9th May 2017CIO
Every day, we’re surrounded by cameras and microphones. It’s not just those on our smartphones and laptops anymore.
Every day, we’re surrounded by cameras and microphones. It’s not just those on our smartphones and laptops anymore. It’s smart TVs, CCTV cameras, conferencing systems, and virtual assistants like Amazon’s Alexa. Many of these devices are recording even when you think they’re off , so they collect audio and video footage 24/7.
Unfortunately, these are among the most vulnerable devices in the IT world. The Mirai botnets responsible for the largest DDoS attack in history have reportedly taken control of 300,000 devices worldwide . Most of them are cameras and video recording equipment.
So why is video equipment so vulnerable? In short, they were manufactured for mass production, and quick time-to-market, not security. After the Dyn DDoS attack, Chinese company Xiongmai vowed to recall up to 10,000 webcams . Devices like these use default usernames and passwords like “admin” and “password”. And in many cases, they’re designed so that users can’t change the password.
The scale of this vulnerability is giving way to a new threat type: ambient surveillance, where you are potentially watched all the time as you move around the world.
But this begs the question: who would want to do such a thing? What would they have to gain by listening to my meetings for hours? Why would a hacker want to watch my face staring at a computer screen?
Because it’s profitable. The rapid development of AI means that ambient surveillance is increasingly becoming a viable way to penetrate business environments and engage in corporate espionage and ambient data theft.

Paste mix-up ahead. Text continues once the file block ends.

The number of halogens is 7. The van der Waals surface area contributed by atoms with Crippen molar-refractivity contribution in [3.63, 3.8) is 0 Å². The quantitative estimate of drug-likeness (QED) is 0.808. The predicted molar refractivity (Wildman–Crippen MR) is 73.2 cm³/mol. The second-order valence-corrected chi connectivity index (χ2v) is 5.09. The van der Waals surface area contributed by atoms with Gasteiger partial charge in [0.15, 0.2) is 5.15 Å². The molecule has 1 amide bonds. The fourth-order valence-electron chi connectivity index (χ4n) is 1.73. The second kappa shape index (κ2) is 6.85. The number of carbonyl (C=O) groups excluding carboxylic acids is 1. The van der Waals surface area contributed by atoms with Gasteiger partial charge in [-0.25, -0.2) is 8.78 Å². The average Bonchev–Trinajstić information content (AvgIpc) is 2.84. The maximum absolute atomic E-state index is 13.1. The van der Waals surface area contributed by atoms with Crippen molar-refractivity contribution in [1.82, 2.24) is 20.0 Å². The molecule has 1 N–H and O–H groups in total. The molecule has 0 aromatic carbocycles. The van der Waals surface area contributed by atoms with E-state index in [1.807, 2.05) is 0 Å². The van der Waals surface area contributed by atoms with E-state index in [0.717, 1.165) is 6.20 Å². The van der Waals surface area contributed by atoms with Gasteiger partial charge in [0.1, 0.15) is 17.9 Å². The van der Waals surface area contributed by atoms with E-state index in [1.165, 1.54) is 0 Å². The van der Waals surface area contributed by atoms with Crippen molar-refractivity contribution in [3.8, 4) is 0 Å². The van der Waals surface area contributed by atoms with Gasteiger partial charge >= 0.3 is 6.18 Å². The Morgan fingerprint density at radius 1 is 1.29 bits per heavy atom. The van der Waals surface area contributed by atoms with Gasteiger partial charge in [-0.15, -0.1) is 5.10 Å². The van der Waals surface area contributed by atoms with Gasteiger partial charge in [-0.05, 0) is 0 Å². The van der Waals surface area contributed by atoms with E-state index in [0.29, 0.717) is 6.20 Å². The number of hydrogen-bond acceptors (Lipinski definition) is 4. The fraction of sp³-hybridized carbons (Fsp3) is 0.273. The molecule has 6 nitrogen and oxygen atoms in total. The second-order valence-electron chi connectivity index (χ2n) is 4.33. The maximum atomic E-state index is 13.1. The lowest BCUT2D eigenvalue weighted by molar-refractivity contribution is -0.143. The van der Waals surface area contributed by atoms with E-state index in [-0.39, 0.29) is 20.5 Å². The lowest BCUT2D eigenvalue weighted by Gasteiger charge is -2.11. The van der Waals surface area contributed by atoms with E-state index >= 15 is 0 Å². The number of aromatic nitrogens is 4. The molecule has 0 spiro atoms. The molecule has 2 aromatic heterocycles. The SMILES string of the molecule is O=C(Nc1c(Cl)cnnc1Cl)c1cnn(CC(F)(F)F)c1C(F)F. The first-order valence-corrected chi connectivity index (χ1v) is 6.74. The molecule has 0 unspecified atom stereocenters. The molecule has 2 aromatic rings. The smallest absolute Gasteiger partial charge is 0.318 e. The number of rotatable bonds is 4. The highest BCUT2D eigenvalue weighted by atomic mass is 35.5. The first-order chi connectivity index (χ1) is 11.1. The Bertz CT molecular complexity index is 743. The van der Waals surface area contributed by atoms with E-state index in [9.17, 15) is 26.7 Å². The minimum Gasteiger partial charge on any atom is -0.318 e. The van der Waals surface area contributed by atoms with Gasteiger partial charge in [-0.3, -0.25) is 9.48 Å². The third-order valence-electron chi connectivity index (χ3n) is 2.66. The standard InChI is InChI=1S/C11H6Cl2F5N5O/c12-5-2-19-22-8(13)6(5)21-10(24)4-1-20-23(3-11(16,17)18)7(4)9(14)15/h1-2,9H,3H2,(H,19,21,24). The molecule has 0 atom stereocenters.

In the past, attackers would have to go through victims’ video or audio footage manually to look for something of value. But AI techniques will automate the process. Attackers will be able to train malicious software to know what to look for – to understand what it hears and sees. In other words, infected machines will be able to sift through all the boring stuff to find the diamond in the rough – recognizing faces, images, and words along the way.
Without disrupting normal functions, conferencing systems could quietly listen and extract the most valuable information, like discussions of illegal activity, quarterly earnings, negotiations, or prep for M&A.
This isn’t just a hypothetical. Recently, Darktrace observed a law firm’s video-conferencing unit behaving strangely. It was transmitting large volumes of data to rare external IPs. The camera was being accessed remotely, allowing the attacker to essentially live stream images and sound. The worst part?
The conference room was used for the most important board and customer meetings. Sensitive information was discussed daily, and the attacker had access to all of it.
This case involved sending large streams of data to the attacker’s server. But soon, cyber-attacks will only send back the most relevant information. By leaking only tiny fragments, these attacks will be much harder to detect.
In the movies, we see gangsters and spies lock their phones away before discussing sensitive topics. But in an era of widespread IoT we need to do something cleverer than hiding from our devices. Ambient surveillance is just one of many new techniques that modern attackers will add to their arsenal.
Dave Palmer, Director of Technology - Darktrace
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